Accurate scrubber wash water monitoring is a necessary investment for future compliance. The implementation of the International Maritime Organisation’s (IMO) 0.5% sulphur cap is set to be the first of many new environmental regulations over the coming years. Introduced to reduce the shipping industry’s impact on the heath and wellbeing of seafarers, and coastal communities, there is still some uncertainty about future regulation. With this in mind, ship owners and operators need to ensure that they are making careful and considered decisions in relation to the future design of their vessels, if they are to comply with future regulation, while also protecting investments.
It is critical for both those who have already invested in scrubbers as a route to IMO2020 compliance, and for those looking to do so (Foreship have predicted that 25% of the world’s fleet will have installed scrubbers by 2025), to implement all that they can to ensure the longevity of the technology. The importance of this safeguarding is highlighted by the recent narrowing of the HSFO-VLSFO price spread, as well as the long termism of maritime technological investments.
Amid ongoing research in to the consolidated impact of scrubber wash water on port and coastal marine ecology, ensuring the total safeguarding of operations is of utmost importance. The IMO is yet to align all signatory states on one unified policy approach in relation to the testing of scrubber wash water. Therefore, vessel owners and scrubber manufactures alike must seek to take preventative action and do all they can to futureproof their operations to ensure compliance with evolving regulations.
A crucial part of this preventative action is the ability to accurately measure and monitor wash water effluent, which will significantly reduce risk to both owners and manufacturers. While the IMO has provided guidelines for methodology and monitoring across almost all aspects of wash water effluents, there currently exists no guidance on the measurement protocol for polycyclic aromatic hydrocarbons (PAH).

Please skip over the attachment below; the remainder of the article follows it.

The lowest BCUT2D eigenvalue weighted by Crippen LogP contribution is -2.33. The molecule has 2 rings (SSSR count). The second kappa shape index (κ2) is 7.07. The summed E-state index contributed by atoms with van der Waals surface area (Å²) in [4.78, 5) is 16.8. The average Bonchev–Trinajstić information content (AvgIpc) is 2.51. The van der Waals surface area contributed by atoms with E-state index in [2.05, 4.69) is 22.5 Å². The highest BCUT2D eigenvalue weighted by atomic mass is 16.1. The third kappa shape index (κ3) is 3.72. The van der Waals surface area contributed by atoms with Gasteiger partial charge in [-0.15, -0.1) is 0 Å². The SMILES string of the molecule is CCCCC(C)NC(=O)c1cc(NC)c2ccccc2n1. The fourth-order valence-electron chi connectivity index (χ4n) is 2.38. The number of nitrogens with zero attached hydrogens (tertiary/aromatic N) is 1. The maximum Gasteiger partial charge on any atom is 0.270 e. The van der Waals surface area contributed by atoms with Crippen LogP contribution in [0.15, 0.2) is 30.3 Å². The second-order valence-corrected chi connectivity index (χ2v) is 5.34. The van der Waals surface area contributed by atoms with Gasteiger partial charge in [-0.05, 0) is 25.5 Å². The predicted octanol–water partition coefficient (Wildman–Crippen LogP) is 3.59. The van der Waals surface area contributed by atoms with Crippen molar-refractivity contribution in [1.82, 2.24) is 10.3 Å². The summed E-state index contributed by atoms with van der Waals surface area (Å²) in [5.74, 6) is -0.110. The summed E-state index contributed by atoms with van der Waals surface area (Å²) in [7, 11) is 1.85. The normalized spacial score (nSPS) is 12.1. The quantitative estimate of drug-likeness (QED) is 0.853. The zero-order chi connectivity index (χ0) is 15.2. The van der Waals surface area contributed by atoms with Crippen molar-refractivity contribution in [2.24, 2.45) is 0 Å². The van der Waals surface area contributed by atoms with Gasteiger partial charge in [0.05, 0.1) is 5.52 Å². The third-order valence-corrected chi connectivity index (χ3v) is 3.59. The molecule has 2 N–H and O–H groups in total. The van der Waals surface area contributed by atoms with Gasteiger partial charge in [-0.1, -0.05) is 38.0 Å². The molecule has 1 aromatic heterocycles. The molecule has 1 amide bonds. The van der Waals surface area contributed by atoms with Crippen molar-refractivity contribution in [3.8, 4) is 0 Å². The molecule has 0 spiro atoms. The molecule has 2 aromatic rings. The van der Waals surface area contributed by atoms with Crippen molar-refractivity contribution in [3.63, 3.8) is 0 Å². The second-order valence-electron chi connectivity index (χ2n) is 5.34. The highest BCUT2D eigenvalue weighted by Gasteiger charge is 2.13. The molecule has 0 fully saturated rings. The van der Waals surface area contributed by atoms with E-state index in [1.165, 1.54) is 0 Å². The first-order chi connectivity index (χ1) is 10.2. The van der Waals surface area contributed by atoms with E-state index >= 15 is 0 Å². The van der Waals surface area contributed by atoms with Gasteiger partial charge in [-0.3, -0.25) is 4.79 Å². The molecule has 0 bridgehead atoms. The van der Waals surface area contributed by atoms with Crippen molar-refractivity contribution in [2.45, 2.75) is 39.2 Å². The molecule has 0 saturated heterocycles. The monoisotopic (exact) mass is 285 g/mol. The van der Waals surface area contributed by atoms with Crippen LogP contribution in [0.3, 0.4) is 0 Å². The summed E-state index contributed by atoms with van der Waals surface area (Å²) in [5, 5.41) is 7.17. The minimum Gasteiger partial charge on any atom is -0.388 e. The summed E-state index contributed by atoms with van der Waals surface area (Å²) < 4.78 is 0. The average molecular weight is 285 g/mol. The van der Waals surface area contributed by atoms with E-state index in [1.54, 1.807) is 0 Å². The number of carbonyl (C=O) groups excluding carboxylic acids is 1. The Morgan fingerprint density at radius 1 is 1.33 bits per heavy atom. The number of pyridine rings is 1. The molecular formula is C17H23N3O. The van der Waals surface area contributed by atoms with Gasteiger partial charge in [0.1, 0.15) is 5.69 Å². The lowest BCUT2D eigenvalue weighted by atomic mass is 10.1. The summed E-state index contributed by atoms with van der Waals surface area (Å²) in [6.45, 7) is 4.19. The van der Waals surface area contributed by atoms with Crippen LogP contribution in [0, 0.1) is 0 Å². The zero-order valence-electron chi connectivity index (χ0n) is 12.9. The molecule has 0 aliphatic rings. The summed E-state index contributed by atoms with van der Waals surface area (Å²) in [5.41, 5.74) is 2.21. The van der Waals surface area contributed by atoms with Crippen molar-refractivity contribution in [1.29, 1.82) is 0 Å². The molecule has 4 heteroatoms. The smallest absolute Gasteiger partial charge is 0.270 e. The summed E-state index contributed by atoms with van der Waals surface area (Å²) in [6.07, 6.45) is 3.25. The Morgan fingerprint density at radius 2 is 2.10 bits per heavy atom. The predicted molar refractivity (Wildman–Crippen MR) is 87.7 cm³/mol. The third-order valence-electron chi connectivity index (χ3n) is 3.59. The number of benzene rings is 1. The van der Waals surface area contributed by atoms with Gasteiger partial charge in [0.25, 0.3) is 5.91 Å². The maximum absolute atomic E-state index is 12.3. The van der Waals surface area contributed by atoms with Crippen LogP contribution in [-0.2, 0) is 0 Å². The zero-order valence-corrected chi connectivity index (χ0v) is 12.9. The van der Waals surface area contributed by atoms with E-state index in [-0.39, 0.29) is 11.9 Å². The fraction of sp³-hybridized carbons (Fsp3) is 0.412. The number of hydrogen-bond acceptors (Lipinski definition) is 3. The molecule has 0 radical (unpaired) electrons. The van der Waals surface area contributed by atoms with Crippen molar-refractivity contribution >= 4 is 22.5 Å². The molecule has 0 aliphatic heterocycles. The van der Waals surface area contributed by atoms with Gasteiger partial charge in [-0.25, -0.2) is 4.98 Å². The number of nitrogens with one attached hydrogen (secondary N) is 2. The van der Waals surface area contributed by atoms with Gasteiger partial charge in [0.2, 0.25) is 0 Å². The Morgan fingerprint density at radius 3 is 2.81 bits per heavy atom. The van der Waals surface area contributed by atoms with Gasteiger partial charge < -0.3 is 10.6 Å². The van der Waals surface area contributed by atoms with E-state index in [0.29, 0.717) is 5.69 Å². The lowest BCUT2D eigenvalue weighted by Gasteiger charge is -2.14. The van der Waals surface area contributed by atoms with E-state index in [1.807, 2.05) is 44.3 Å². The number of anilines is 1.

The industry recognises such lack of methodological standards for monitoring PAH level as an issue, and one that fails to protect those who have invested in scrubbers from possible future regulation. In turn, owners who have invested in scrubbers to remain compliant can end up blindsided and in a position of non-compliance when eventually we have regulatory clarity on PAH measurement methodology – or should current legislation change.
For this reason, owners looking for monitoring systems should ensure that their system of choice performs the full regulatory analysis, as required by the IMO guidance, including PAH, pH, turbidity (to ISO 7027: 1999) and temperature. Installed in over 250 vessels and certified by DNV-GL and ClassNK, Chelsea’s Sea Sentry provides users with a full-range PAH measurement using a proven and highly accurate sensing technique. In addition, combined with its technical expertise, Chelsea is also working closely with leading global scrubber manufacturers to offer owners and operators a package solution designed to futureproof ship owners from impending regulation.
System design must fully integrate accurate scrubber wash water monitoring from the planning stage to adequately reduce the risk of future non-compliance and maximise value. Moving forward, proven, reliable and accurate wash water monitoring systems should be viewed as compulsory for those looking to fit scrubbers into their current or future fleet. Shipowners and operators have the ability to take action before issues arise, and mitigate the risks today to protect their investment.